Archived posting to the Leica Users Group, 2011/01/04

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Subject: [Leica] B&W or Color
From: lrzeitlin at (Lawrence Zeitlin)
Date: Tue, 4 Jan 2011 20:50:51 -0500

Most discussions of photographic "truth" tend to obscure the fact that ALL
photographs, color or B&W, are abstract representations of an external
world. The obvious limits to photographic depiction are inherent in the
photographic process itself. An photograph represents a three dimensional
moving scene as a two dimensional static image. Lens resolution, color
range, contrast compression are just a few of the constraints on image
fidelity. Motion picture and three dimensional photography remove some
limits but add others. Printing and reproduction processes add still more.

When Margaret Mead showed Tahitian natives black and white photographs of
themselves and their village, they rotated the photos this way and that,
shook their heads, and handed them back. "Nice designs", they said, "but
what are they?" Mead then realized that photographs were such abstractions
that only long experience enables their interpretation. We see the image as
a depiction of reality because our experience enables us infer the scene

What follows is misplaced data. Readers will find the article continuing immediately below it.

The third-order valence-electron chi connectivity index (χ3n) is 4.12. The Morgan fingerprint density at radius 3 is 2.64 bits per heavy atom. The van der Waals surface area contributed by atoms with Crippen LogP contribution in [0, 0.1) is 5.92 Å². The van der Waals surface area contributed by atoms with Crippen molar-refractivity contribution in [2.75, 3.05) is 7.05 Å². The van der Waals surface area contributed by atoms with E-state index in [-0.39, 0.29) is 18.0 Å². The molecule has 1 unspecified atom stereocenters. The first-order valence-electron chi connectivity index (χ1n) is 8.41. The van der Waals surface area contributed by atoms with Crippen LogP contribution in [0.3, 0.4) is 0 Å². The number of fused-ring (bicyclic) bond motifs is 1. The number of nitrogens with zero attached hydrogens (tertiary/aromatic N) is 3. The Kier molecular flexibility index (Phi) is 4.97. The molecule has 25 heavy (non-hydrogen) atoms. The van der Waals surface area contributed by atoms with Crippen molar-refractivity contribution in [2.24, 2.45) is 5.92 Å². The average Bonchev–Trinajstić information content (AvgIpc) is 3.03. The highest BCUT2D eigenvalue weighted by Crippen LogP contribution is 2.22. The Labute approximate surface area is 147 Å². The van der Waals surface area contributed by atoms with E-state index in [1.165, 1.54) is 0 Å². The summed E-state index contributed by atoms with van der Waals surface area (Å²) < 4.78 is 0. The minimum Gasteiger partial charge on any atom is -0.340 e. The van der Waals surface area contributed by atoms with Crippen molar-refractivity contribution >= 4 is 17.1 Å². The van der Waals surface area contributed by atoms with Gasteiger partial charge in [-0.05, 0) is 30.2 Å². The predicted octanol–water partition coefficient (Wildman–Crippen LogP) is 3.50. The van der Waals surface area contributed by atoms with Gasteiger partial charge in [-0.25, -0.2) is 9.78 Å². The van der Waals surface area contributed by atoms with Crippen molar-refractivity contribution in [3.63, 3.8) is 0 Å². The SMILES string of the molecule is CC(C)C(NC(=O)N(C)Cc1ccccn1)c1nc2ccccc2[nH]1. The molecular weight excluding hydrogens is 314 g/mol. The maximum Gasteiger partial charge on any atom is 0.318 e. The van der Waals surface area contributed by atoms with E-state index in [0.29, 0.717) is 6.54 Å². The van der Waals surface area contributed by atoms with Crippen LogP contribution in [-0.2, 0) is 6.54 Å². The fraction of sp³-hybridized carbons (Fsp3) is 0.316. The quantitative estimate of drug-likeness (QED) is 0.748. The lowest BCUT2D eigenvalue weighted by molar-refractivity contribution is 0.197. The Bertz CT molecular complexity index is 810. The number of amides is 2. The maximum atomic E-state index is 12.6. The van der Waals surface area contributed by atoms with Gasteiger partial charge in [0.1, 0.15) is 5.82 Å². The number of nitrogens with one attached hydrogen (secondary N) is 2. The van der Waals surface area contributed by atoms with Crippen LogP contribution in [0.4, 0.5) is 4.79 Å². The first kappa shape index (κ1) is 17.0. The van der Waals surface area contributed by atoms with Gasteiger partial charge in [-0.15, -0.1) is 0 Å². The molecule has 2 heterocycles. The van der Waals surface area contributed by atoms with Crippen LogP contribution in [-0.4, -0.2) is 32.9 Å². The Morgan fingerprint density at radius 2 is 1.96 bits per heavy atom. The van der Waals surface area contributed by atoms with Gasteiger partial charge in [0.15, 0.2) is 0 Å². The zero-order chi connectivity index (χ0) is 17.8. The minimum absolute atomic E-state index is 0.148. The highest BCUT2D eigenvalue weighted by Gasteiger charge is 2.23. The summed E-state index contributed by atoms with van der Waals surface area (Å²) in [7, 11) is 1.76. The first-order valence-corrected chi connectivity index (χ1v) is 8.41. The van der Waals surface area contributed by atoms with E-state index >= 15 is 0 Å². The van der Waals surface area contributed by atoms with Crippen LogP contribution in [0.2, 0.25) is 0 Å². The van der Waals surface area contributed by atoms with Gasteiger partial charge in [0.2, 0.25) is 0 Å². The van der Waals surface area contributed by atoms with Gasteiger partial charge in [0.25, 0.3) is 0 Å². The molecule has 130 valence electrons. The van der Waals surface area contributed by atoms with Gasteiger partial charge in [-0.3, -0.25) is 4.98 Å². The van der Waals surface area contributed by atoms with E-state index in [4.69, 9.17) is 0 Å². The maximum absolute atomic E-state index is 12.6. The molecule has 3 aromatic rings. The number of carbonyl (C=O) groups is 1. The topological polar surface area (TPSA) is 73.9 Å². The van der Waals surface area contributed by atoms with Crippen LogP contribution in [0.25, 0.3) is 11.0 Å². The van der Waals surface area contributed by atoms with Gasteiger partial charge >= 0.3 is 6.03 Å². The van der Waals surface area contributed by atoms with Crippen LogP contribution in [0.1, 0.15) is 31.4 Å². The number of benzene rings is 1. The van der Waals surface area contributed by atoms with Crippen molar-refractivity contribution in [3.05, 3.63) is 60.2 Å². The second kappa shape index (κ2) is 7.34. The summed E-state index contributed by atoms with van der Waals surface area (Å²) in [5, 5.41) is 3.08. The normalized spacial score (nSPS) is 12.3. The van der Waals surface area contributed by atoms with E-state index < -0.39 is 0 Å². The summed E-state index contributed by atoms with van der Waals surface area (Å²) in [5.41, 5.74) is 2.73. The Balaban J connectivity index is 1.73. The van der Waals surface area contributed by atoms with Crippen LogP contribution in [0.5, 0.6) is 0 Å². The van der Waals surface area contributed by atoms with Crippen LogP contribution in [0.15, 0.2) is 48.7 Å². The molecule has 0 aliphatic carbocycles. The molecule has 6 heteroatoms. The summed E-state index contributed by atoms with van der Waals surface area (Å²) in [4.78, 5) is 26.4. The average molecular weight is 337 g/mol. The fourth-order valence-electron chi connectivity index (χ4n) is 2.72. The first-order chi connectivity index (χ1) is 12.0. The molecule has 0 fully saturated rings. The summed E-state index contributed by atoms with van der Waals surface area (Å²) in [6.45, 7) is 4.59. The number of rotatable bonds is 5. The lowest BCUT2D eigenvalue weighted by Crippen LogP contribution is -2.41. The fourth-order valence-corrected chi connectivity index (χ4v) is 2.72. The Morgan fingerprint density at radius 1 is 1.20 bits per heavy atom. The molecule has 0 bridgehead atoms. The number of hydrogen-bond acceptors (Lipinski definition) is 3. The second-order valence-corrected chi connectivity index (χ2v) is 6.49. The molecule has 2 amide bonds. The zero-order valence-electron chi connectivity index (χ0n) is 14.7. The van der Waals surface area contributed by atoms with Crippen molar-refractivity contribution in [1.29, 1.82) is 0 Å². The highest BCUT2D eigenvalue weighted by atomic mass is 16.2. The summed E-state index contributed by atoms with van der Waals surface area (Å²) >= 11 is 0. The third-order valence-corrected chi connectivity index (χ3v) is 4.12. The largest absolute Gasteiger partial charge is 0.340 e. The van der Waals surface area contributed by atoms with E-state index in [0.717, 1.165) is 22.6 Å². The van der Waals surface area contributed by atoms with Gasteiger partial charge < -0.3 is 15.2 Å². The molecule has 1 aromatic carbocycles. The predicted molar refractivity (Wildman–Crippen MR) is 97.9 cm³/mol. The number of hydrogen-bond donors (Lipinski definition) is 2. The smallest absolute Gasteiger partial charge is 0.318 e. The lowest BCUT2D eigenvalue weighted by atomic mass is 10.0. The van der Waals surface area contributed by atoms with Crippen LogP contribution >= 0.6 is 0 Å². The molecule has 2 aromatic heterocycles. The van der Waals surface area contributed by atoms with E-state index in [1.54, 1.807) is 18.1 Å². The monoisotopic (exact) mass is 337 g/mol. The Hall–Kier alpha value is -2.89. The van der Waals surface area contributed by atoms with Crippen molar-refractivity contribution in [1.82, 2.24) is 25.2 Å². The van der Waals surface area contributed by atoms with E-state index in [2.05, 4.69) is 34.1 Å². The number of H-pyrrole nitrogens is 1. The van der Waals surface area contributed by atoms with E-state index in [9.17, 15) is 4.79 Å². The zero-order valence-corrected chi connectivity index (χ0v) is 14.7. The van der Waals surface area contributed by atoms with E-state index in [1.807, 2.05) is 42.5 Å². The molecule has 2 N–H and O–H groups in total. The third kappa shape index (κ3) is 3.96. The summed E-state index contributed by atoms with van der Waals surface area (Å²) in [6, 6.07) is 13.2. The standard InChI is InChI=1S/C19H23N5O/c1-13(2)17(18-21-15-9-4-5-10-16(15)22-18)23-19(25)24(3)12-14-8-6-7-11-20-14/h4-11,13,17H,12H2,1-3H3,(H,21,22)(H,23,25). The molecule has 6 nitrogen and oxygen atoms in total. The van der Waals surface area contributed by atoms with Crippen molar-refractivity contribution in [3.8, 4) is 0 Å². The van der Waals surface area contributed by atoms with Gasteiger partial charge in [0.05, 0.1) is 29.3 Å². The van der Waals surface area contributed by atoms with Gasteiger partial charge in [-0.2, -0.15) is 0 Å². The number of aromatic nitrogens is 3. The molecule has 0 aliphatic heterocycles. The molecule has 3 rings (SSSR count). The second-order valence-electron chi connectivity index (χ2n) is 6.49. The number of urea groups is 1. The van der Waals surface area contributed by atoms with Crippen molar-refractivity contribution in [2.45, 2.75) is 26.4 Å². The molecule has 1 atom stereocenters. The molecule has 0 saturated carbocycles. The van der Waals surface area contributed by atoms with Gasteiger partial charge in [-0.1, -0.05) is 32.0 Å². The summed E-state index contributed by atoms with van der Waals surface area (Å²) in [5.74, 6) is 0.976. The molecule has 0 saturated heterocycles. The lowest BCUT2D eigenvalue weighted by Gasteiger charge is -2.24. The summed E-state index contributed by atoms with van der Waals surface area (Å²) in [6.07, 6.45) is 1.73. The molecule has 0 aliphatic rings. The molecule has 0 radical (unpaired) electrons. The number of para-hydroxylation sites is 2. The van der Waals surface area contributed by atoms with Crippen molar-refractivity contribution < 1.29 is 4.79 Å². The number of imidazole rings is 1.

from its abstract representation. Mead's natives did not.

Our standards for photographic reality are ever increasing. Audiences
recoiled in horror when the first full length motion picture (The Great
Train Robbery) showed a speeding locomotive heading straight for them. To
get a similar audience response today requires IMAX and 3D glasses. In a few
years year realistic depiction might require moving holographic images, and
ultimately, a Startrek type Holodeck in which viewers are allowed to fully
interact with the images as a form of controlled hallucination. But, of
course, visual fidelity is not essential for creating an emotional impact.
The history of fine art over the last 150 years has been a constant retreat
from "photographic" reality and an increase in emotional abstraction. In
this age of ubiquitous cell phone cameras, formal still photography may be
following the same path. Who needs a Leica (except Luggers) if an iPhone
suffices? Right Kyle.

So the discussion of which image technique, color or B&W, is "better" is
largely irrelevant. Good photographers use both. It just depends on the
scene and the degree of abstraction that you want the viewer to tolerate.
B&W was ascendent in the early days of photography, not because of its
artistic merit, but because the technology for reproducing B&W images was
cheaper and far more available. But the playing field has leveled. Does
anyone have a B&W TV anymore?

Larry Z

Replies: Reply from richard at (Richard Man) ([Leica] B&W or Color)